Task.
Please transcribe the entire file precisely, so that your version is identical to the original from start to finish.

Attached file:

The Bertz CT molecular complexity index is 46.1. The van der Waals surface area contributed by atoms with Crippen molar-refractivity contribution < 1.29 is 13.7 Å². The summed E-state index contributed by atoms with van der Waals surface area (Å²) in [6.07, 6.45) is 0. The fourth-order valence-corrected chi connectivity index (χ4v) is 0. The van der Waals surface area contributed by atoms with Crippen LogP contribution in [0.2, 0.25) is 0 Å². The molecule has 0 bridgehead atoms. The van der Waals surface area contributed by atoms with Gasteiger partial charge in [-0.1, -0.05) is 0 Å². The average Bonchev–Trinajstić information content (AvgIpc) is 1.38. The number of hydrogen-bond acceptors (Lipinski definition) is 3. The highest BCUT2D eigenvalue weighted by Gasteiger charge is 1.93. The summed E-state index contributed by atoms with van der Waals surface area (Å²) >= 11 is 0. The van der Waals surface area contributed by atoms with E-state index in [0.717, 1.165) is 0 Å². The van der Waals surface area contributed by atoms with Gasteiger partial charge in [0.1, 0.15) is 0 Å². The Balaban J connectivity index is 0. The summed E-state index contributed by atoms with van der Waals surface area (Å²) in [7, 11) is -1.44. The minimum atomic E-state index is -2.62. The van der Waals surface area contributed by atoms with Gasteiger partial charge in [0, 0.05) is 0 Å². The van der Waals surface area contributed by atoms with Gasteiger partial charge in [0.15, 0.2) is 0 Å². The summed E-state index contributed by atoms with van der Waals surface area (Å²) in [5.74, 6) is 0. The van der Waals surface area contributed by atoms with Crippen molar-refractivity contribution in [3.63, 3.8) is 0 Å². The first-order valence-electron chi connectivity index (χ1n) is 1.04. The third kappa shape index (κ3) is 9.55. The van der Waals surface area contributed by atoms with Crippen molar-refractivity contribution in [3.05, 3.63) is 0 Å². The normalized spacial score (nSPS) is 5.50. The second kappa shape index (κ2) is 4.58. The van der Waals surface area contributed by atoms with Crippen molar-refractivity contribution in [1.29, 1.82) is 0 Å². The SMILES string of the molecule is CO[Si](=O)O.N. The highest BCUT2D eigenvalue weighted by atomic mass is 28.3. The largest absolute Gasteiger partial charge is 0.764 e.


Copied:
The Bertz CT molecular complexity index is 46.1. The van der Waals surface area contributed by atoms with Crippen molar-refractivity contribution < 1.29 is 13.7 Å². The summed E-state index contributed by atoms with van der Waals surface area (Å²) in [6.07, 6.45) is 0. The fourth-order valence-corrected chi connectivity index (χ4v) is 0. The van der Waals surface area contributed by atoms with Crippen LogP contribution in [0.2, 0.25) is 0 Å². The molecule has 0 bridgehead atoms. The van der Waals surface area contributed by atoms with Gasteiger partial charge in [-0.1, -0.05) is 0 Å². The average Bonchev–Trinajstić information content (AvgIpc) is 1.38. The number of hydrogen-bond acceptors (Lipinski definition) is 3. The highest BCUT2D eigenvalue weighted by Gasteiger charge is 1.93. The summed E-state index contributed by atoms with van der Waals surface area (Å²) >= 11 is 0. The van der Waals surface area contributed by atoms with E-state index in [0.717, 1.165) is 0 Å². The van der Waals surface area contributed by atoms with Gasteiger partial charge in [0.1, 0.15) is 0 Å². The Balaban J connectivity index is 0. The summed E-state index contributed by atoms with van der Waals surface area (Å²) in [7, 11) is -1.44. The minimum atomic E-state index is -2.62. The van der Waals surface area contributed by atoms with Gasteiger partial charge in [0, 0.05) is 0 Å². The van der Waals surface area contributed by atoms with Gasteiger partial charge in [0.15, 0.2) is 0 Å². The summed E-state index contributed by atoms with van der Waals surface area (Å²) in [5.74, 6) is 0. The van der Waals surface area contributed by atoms with Crippen molar-refractivity contribution in [3.63, 3.8) is 0 Å². The first-order valence-electron chi connectivity index (χ1n) is 1.04. The third kappa shape index (κ3) is 9.55. The van der Waals surface area contributed by atoms with Crippen molar-refractivity contribution in [3.05, 3.63) is 0 Å². The normalized spacial score (nSPS) is 5.50. The second kappa shape index (κ2) is 4.58. The van der Waals surface area contributed by atoms with Crippen molar-refractivity contribution in [1.29, 1.82) is 0 Å². The SMILES string of the molecule is CO[Si](=O)O.N. The highest BCUT2D eigenvalue weighted by atomic mass is 28.3. The largest absolute Gasteiger partial charge is 0.764 e.